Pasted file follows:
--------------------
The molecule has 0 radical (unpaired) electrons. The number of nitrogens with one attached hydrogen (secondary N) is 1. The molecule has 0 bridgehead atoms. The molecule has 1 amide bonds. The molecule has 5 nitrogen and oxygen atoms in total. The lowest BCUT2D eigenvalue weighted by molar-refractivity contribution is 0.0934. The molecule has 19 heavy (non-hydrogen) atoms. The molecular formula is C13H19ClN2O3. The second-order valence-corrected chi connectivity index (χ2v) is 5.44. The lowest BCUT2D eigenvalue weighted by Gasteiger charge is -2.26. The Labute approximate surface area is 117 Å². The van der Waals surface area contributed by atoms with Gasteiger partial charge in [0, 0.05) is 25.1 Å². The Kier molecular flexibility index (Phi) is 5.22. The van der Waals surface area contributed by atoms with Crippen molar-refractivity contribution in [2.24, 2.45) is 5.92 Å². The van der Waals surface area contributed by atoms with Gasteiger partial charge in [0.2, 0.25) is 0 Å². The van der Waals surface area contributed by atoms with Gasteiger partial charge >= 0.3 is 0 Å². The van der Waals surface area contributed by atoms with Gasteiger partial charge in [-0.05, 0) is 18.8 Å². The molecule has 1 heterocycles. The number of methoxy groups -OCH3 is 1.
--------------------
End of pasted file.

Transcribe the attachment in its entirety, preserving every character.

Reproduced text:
The molecule has 0 radical (unpaired) electrons. The number of nitrogens with one attached hydrogen (secondary N) is 1. The molecule has 0 bridgehead atoms. The molecule has 1 amide bonds. The molecule has 5 nitrogen and oxygen atoms in total. The lowest BCUT2D eigenvalue weighted by molar-refractivity contribution is 0.0934. The molecule has 19 heavy (non-hydrogen) atoms. The molecular formula is C13H19ClN2O3. The second-order valence-corrected chi connectivity index (χ2v) is 5.44. The lowest BCUT2D eigenvalue weighted by Gasteiger charge is -2.26. The Labute approximate surface area is 117 Å². The van der Waals surface area contributed by atoms with Gasteiger partial charge in [0, 0.05) is 25.1 Å². The Kier molecular flexibility index (Phi) is 5.22. The van der Waals surface area contributed by atoms with Crippen molar-refractivity contribution in [2.24, 2.45) is 5.92 Å². The van der Waals surface area contributed by atoms with Gasteiger partial charge in [0.2, 0.25) is 0 Å². The van der Waals surface area contributed by atoms with Gasteiger partial charge >= 0.3 is 0 Å². The van der Waals surface area contributed by atoms with Gasteiger partial charge in [-0.05, 0) is 18.8 Å². The molecule has 1 heterocycles. The number of methoxy groups -OCH3 is 1.